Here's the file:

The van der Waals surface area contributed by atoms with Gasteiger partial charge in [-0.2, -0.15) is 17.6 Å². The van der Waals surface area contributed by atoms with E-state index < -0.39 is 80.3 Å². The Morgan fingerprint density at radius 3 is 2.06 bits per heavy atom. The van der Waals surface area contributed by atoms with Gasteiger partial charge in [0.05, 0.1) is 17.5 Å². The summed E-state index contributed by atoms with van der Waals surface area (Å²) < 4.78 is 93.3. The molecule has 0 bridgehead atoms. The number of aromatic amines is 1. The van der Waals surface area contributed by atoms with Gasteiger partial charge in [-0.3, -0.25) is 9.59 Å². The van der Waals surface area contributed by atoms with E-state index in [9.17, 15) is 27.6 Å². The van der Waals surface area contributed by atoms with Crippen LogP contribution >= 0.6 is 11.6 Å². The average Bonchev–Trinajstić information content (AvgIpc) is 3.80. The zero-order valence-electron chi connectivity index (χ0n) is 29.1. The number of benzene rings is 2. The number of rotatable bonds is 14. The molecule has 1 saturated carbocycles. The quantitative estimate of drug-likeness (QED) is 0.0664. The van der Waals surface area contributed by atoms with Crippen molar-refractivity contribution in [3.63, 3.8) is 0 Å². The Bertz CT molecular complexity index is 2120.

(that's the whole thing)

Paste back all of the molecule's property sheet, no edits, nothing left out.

The van der Waals surface area contributed by atoms with Gasteiger partial charge in [-0.2, -0.15) is 17.6 Å². The van der Waals surface area contributed by atoms with E-state index < -0.39 is 80.3 Å². The Morgan fingerprint density at radius 3 is 2.06 bits per heavy atom. The van der Waals surface area contributed by atoms with Gasteiger partial charge in [0.05, 0.1) is 17.5 Å². The summed E-state index contributed by atoms with van der Waals surface area (Å²) < 4.78 is 93.3. The molecule has 0 bridgehead atoms. The number of aromatic amines is 1. The van der Waals surface area contributed by atoms with Gasteiger partial charge in [-0.3, -0.25) is 9.59 Å². The van der Waals surface area contributed by atoms with E-state index in [9.17, 15) is 27.6 Å². The van der Waals surface area contributed by atoms with Crippen LogP contribution >= 0.6 is 11.6 Å². The average Bonchev–Trinajstić information content (AvgIpc) is 3.80. The zero-order valence-electron chi connectivity index (χ0n) is 29.1. The number of benzene rings is 2. The number of rotatable bonds is 14. The molecule has 1 saturated carbocycles. The quantitative estimate of drug-likeness (QED) is 0.0664. The van der Waals surface area contributed by atoms with Crippen molar-refractivity contribution in [3.63, 3.8) is 0 Å². The Bertz CT molecular complexity index is 2120.